Marlet was part of the France squad that won the Confederations Cup during the summer and he won his fifth cap in the 2-1 loss against Chile last weekend, when he told journalists that he expected more caps, even if settling at a new club meant possible upheavals. "I don't think I'm taking a big risk," he said. "Roger Lemerre knows my qualities and I know I've got the potential to make it in England."

The association with Saha excites him: "I used to follow his progress when he was playing for Metz. He's a super player. Last year he scored 32 goals. We'll get on well."

For Tigana, who may yet be offered the chance to succeed Lemerre, the signing represents a watershed. Fulham had pursued several international strikers over the summer, including the mammoth Czech Jan Koller. Germany's Oliver Bierhoff was linked, as was Hakan Sükür, the Turkish beanpole. Three guesses as to the particular qualities Tigana was after. Saha apart, Fulham's strikers are not dominant in the air. Although it was no handicap in the First Division last season, when pace and guile brought Saha, Barry Hayles and Luis Boa Morte stacks of goals, the manager thought it a potential frailty in the Premiership.

Marlet is a strong header of the ball, has a good turn of speed and was admired for his unselfishness at Lyon, where he played alongside the Brazilian Sonny Anderson. His record in the French First Division is 38 goals from 143 games; in European competition, eight in 20. He began his career at Red Star Paris, and moved to Auxerre in 1996. Lyon paid about £3.5m for him only last year. They were sorry to lose him, but, by anybody's standards, they have done very good business.

French club football has long been resigned to losing its leading players, who mutter about the ghastly tax rates at home when asked about the exodus. Nowhere is the appetite for French players greater than the Premiership. Half of the France squad with whom Marlet travelled to Chile have English experience.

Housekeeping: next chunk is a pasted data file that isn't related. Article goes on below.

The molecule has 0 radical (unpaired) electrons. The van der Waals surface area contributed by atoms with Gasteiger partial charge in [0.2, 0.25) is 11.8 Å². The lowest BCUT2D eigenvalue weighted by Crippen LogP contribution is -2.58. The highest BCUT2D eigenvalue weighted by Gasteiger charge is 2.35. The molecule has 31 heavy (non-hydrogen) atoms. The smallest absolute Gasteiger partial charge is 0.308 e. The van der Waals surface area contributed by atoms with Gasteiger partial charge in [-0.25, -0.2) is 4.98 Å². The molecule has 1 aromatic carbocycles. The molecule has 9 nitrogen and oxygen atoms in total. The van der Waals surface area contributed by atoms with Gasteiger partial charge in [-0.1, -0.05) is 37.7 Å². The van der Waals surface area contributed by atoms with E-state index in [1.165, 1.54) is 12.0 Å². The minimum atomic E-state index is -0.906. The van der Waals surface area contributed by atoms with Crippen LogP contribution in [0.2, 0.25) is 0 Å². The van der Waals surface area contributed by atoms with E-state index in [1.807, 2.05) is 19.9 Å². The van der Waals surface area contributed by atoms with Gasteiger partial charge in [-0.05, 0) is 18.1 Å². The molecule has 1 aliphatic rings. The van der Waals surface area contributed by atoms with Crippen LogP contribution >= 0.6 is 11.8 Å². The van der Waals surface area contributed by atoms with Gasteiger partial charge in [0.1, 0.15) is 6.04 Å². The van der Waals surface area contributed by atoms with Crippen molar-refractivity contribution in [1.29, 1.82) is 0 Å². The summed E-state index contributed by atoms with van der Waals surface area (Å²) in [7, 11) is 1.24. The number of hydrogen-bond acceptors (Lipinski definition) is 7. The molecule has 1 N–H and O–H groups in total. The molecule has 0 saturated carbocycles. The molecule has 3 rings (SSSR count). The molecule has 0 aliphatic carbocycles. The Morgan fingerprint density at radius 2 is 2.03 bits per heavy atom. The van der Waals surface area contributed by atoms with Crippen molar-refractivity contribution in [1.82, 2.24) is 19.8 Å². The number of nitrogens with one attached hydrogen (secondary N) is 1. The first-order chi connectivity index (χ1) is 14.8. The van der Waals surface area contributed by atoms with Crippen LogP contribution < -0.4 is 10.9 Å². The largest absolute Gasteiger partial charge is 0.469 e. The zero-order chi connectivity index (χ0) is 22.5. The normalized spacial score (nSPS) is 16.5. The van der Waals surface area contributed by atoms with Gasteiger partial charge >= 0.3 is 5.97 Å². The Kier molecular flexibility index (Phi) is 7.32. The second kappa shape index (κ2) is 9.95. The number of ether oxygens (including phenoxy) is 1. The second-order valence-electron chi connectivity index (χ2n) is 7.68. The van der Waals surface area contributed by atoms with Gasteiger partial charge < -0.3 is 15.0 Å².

And Fulham are becoming as francophile as Arsenal or Chelsea. Al-Fayed has bought into a culture of success. "It's the way they do things in France," John Collins, the Fulham midfielder, always says. "It's the way players look after themselves, it's so professional."

No sooner had Marlet checked in to Fulham's training headquarters at Motspur Park last week than he was meeting the club's busy English teacher and catching up with a few old friends. Tigana's recruitment since May has focused heavily on his old clubs, Monaco and Lyon: Marlet joins former Lyon teammate Steed Malbranque, and midfielder Sylvain Legwinski, who played under Tigana at Monaco.

Add Saha and the central defender, Alain Goma, and you get a predominance of Frenchmen in Fulham's first team. Christian Damiano, Tigana's deputy, used to work at France's feted youth academy.

They have an interesting week of derbies ahead. Charlton today and Arsenal next weekend, a fixture already arousing a good deal of interest in France. The agendas are many: Tigana versus Arsène Wenger, the manager he succeeded at Monaco; Marlet and Saha against Henry and Wiltord; Malbranque, the France under-21 international midfielder, against Robert Pires, his senior equivalent.

In between those games, Marlet will glance at what Lyon get up to on Wednesday: "Playing Barcelona at Nou Camp in the Champions League was tempting, but I don't regret no longer being there.

"I always said that the two leagues which appealed to me were the Spanish and the English. I'm going to get to know one of them now. I'm also sure Fulham will be sampling the Champions League soon."
Source Sunday Times by Ian Hawkey